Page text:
Inside the Deep Caves Carved by Lava

Centuries of eruptions on the Big Island have created hidden networks of passages beneath volcanoes.

In December 2016 a large lava delta formed by Kilauea volcano sank into the sea, exposing the mouth of a lava tube. A lava delta is created when molten rock reaches a flat area and spreads out in multiple directions like a fan. After this lava delta collapsed, new lava spewed from the tube like a fire hose into the ocean 60 feet below.

Veteran cavers Peter and Ann Bosted were cruising around their hometown of Hawaiian Ocean View, on Hawaii’s Big Island, a few years ago when Ann spotted a small hole off the side of the road.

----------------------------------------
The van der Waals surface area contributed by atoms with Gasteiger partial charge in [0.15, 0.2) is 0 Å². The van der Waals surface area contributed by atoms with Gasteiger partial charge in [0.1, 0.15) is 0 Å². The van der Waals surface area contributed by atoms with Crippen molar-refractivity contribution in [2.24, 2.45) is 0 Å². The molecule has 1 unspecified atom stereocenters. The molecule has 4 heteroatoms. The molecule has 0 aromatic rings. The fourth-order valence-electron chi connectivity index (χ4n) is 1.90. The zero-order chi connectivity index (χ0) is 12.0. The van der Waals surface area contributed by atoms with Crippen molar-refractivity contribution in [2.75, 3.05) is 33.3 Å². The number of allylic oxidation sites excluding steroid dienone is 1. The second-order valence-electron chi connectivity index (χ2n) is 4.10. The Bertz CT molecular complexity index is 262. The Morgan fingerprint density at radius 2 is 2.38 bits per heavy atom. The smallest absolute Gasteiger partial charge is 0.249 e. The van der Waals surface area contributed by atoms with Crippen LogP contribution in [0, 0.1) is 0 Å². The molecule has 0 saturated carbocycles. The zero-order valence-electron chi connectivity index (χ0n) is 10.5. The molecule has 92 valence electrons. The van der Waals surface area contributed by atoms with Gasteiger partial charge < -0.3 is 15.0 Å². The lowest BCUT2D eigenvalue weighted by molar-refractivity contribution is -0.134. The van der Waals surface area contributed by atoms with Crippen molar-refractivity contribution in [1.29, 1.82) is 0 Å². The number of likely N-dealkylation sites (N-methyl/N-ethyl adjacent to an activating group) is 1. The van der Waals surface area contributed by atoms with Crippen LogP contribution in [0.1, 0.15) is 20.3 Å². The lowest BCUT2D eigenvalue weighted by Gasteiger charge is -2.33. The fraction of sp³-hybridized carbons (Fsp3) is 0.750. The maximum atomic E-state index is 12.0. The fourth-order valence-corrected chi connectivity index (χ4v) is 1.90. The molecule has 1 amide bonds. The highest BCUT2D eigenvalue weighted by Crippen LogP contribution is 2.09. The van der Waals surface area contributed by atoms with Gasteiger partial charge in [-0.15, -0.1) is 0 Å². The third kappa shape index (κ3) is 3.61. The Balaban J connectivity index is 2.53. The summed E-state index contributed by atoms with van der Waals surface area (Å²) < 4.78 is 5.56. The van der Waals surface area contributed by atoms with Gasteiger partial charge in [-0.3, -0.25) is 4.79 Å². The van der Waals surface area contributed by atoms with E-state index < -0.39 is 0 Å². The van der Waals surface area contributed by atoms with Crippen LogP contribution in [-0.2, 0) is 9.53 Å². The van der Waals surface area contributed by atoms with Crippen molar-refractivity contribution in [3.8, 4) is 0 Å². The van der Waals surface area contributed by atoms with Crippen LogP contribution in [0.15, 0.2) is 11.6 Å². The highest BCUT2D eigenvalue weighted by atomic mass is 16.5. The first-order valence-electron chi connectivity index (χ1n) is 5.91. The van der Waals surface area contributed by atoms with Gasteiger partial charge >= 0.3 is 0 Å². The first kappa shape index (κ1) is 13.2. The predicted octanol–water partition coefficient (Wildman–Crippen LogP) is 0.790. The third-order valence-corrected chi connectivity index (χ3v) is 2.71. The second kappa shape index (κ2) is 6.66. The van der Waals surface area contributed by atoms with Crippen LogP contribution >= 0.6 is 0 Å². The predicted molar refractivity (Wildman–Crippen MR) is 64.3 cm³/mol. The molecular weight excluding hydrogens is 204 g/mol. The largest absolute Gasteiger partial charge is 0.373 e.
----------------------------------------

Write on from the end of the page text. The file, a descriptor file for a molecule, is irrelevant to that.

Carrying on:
It was no more than three feet wide—just big and inviting enough for the couple to pull their car over and try to slink into.

“We had a couple hours to kill,” Peter told me, “so we started surveying, and we found a side passage that turned out to be a lot more mazy than we expected.” Back home, Peter marked the puka, or cave entrance, on a digital map and planned to return later—with the landowner’s permission—to see where the opening might lead.

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